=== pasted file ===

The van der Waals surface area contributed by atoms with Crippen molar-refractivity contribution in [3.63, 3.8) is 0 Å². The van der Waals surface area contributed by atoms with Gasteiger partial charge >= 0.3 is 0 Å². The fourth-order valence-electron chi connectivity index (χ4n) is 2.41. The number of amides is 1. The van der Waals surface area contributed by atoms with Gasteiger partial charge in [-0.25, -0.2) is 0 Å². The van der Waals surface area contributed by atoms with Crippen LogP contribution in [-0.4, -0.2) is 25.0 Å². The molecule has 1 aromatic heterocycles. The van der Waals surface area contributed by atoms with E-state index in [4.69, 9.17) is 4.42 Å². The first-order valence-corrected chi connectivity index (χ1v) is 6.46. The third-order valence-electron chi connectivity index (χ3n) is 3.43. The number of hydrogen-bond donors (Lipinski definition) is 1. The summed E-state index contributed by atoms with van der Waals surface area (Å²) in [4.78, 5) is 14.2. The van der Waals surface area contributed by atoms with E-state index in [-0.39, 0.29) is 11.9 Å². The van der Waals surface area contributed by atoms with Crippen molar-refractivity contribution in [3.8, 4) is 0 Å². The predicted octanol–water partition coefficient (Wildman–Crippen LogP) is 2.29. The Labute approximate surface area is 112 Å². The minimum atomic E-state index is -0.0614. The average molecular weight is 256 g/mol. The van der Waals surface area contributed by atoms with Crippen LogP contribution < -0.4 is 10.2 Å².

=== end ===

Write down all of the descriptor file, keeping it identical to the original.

The van der Waals surface area contributed by atoms with Crippen molar-refractivity contribution in [3.63, 3.8) is 0 Å². The van der Waals surface area contributed by atoms with Gasteiger partial charge >= 0.3 is 0 Å². The fourth-order valence-electron chi connectivity index (χ4n) is 2.41. The number of amides is 1. The van der Waals surface area contributed by atoms with Gasteiger partial charge in [-0.25, -0.2) is 0 Å². The van der Waals surface area contributed by atoms with Crippen LogP contribution in [-0.4, -0.2) is 25.0 Å². The molecule has 1 aromatic heterocycles. The van der Waals surface area contributed by atoms with E-state index in [4.69, 9.17) is 4.42 Å². The first-order valence-corrected chi connectivity index (χ1v) is 6.46. The third-order valence-electron chi connectivity index (χ3n) is 3.43. The number of hydrogen-bond donors (Lipinski definition) is 1. The summed E-state index contributed by atoms with van der Waals surface area (Å²) in [4.78, 5) is 14.2. The van der Waals surface area contributed by atoms with E-state index in [-0.39, 0.29) is 11.9 Å². The van der Waals surface area contributed by atoms with Crippen molar-refractivity contribution in [3.8, 4) is 0 Å². The predicted octanol–water partition coefficient (Wildman–Crippen LogP) is 2.29. The Labute approximate surface area is 112 Å². The minimum atomic E-state index is -0.0614. The average molecular weight is 256 g/mol. The van der Waals surface area contributed by atoms with Crippen LogP contribution < -0.4 is 10.2 Å².